Reading essayists like James Baldwin who describes the discrimination against Black English speakers in American schools and Min Zahn Lu who struggled switching languages and cultures from a Western English home-schooling to mandated Standard Chinese in public school in China during the 1949 Revolution, has made me reflect on how I use my own languages. This speaks to the necessities that need to be accomplished in the minimal everyday encounters, conversations, and exchanges in order to create a mutual association.
Laughs, jokes, and tricks are what bonded my dad and I the most. However, now there are so many things I regret laughing at him for. He was definitely your stereotypical embarrassing Dad that I made fun of, but I always chose to describe him as avant garde. He was that way because he had to be. This idea didn’t click for me until 2019 when my Dad got pulled over, while I was in the driver’s seat. After an odd exchange, the officer let my Dad go, but my Dad didn’t seem relieved. What was supposedly a warning for “stopping too far over the stop sign line”, was actually a biased check in to see if I “felt safe at home,” to see if the white girl belonged with the Black driver. The harsh reality is that from afar, my dad and I look shades upon shades different, but if you took the time to get to know us, you’d know that we have the same smile. One dark chocolate, one caramel, but both topped with sea salt. The discrepancy between these two sweets wasn’t just a one time ordeal however. And, it added white chocolate too. Since my mom was often teaching, she didn’t get to meet the parents of my friends or colleagues until special events. And even she was met with “Oh so you’re the mother.” Dark chocolate becomes lighter with milk, but is it still considered dark chocolate? It wasn’t until later that I found out that my dad had to lighten his skin on stage for when he sang in operas. The list of course goes on; the neighbor who encouraged my father to introduce himself to the police department when he moved in. Or the look that grazed people’s faces when they realized that the big Black guy standing behind me that I was introducing them to, was my Dad.
Sadly, what my Dad experienced also became a reality for me. Being a dance major, almost everyone asked me if I had plans to dance for the majorly colored populated modern dance company Alvin Ailey, and never addressed my passion for contemporary ballet. Additionally, one of my teachers who is Black, addressed the students who were visibly the same, assuming that those were the only members of the African American community in the room, but failed to realize he missed one: me, who was standing right in front of him. It is instances like these, that make the progressive motive to understand more about the people around us intractable. How can one get to know the other, if actions or comments are made that completely disregard the story of an individual? Should one create a story for someone before understanding what events and experiences make them unique? An abstinence and a humble approach, tends to be key in the phenomena of understanding, and continuing human relationships.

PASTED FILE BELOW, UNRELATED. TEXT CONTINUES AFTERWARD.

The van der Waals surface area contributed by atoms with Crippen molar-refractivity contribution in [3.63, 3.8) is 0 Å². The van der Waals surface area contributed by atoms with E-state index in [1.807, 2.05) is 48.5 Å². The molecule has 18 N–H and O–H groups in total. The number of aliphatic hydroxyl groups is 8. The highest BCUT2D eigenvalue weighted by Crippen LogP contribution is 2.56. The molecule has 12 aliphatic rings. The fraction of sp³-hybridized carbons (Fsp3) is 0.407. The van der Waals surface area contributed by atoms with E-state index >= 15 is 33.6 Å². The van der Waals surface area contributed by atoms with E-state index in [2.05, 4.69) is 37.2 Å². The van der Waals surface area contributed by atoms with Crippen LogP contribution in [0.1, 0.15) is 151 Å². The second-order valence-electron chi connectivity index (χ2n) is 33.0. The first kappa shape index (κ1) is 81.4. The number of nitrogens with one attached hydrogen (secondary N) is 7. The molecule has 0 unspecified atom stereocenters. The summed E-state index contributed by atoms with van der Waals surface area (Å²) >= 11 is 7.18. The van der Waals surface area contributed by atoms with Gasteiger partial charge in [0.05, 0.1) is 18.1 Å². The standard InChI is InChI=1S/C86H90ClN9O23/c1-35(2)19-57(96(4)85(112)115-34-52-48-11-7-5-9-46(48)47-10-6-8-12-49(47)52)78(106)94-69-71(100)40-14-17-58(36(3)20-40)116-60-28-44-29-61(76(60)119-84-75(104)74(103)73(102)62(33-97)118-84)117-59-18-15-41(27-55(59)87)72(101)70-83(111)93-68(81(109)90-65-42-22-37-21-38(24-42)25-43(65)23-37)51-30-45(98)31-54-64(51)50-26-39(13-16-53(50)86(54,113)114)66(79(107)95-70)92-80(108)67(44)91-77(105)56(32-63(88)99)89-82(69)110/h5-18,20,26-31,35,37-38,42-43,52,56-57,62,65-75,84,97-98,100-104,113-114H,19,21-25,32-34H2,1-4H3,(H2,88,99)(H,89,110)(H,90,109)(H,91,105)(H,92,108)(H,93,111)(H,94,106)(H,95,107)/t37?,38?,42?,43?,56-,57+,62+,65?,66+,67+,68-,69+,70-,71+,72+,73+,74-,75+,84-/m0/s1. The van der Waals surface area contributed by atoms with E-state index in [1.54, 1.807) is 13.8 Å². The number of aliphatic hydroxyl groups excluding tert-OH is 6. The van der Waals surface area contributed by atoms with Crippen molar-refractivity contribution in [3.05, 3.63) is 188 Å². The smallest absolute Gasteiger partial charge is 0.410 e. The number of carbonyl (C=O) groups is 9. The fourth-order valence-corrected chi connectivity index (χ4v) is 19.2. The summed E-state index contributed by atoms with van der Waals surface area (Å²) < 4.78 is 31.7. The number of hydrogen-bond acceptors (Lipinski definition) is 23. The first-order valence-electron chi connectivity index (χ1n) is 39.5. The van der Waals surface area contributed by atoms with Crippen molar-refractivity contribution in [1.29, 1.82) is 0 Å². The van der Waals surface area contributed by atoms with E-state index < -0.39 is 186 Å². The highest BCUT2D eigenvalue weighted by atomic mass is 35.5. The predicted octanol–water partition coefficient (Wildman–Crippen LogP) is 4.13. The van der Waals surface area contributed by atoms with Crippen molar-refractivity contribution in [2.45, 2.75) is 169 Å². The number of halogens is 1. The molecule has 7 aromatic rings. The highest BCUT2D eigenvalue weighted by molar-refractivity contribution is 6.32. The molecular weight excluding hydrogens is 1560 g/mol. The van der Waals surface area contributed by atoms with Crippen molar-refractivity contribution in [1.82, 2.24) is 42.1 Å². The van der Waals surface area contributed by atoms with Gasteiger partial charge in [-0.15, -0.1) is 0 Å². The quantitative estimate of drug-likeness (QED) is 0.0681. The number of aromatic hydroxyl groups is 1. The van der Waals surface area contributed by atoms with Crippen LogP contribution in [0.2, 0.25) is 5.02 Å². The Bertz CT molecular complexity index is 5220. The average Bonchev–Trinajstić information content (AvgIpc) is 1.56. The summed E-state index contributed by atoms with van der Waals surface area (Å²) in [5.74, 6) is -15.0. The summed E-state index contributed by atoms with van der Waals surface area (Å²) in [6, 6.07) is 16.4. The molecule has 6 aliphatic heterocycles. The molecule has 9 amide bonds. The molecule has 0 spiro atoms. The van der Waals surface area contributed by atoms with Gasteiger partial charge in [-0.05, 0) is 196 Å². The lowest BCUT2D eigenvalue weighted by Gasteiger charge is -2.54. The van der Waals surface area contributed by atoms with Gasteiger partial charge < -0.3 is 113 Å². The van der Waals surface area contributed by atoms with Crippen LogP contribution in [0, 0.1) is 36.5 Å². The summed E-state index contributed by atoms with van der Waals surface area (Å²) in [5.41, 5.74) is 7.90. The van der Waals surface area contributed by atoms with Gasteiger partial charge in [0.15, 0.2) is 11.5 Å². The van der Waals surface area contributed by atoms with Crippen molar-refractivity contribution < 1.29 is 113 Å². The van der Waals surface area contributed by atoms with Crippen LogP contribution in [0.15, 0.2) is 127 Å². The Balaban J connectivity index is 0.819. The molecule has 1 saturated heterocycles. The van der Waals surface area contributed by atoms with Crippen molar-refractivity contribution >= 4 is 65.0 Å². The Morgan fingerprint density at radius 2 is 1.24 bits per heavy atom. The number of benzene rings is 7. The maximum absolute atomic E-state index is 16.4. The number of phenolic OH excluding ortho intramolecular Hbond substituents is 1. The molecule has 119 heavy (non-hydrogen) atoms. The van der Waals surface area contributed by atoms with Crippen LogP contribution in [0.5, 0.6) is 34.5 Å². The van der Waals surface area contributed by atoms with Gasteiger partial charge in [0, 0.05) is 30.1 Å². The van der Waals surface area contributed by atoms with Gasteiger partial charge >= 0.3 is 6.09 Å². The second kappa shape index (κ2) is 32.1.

My four years at the 90% white John Hersey High School, the statistics left me with almost no people who had similar backgrounds and experiences. I was in this weird in-between where I wasn’t quite like my all white peers, but I also found myself unable to connect with those who were Black. I’ve never gathered the courage to join Black student clubs (like BSU or BSI) because I knew it would simply be too awkward and foreign. I didn’t grow up with the same hair routines they did, or the same food, or slang, or even the same music. I had a hard time interacting with my peers at those institutions when they asked me why I hadn’t joined their group. It was hard to find the words to describe my hesitance. I was also quite taken aback when someone asked why I hadn’t joined the French club. It was assumed that I would join because my last name (Honoré) is French. I didn’t quite know how to explain that my last name was given to my ancestors as slaves by their rich French owner. However, when trying to educate those people I was met with entitlement and racist responses. I found it wasn’t even worth explaining to them how their behavior was hurting others.
I have the same passions and understand the pain that people of color have when being faced with prejudice and stereotypes, but it’s difficult to bond with them simply because I have more privilege. This dilemma challenges me every day. I’m not white enough to dress like a stereotypical white girl or do all the customary “white things”, but I’m not Black enough either because of colorism. The color of my skin gives me an advantage over those who are darker. So the questions I ask myself constantly is, what exactly am I, and where do I belong? Gloria Anzaldúa in her book Borderlands (La Frontera) describes how she has found herself suffering with the same crisis as I, yet emphasizes the pressure put on the individual in their concept of self. “This voluntary (yet forced) alienation makes for psychological conflict, a kind of dual identity–we don’t identify with the Anglo-American cultural values and we don’t totally identify with the Mexican cultural values.” Not only does an individual not know who they are, but in turn has a hard time relating to others, which leaves them feeling helpless, vulnerable, and alone. What adds to the confusion, is the misunderstanding others have about who I am as an individual, whether that be from people within the group that I am trying to understand, or outsiders looking in. You may think that I could create my own community, and feel like I belong with the people I already know beyond race, but it’s not that simple. The United States is a country full of stereotypes, miseducation, lack of change, and a small handful of carmel within the population. The United States has evolved, but not necessarily in productive ways, but rather around the people who struggle to accept and understand their acquaintances. James Baldwin extends this notion:
Baldwin, James, “If Black English Isn’t A Language, Then Tell Me What It Is?”
New York Times, July 27, 1979.
Anzaldúa, Gloria Borderlands (La Frontera) Capitan Swing, 2016.
Jordan, June, “Nobody Mean More Than You An The Future Life Of Willie Jordan,”
Harvard Educational Review, Aug 1988; 58, 363-372.
Lu, Min-Zhan “From Silence to Words: Writing as Struggle .”
College English, 4th ed., vol. 49, National Council of Teachers , n.d., pp. 437–448.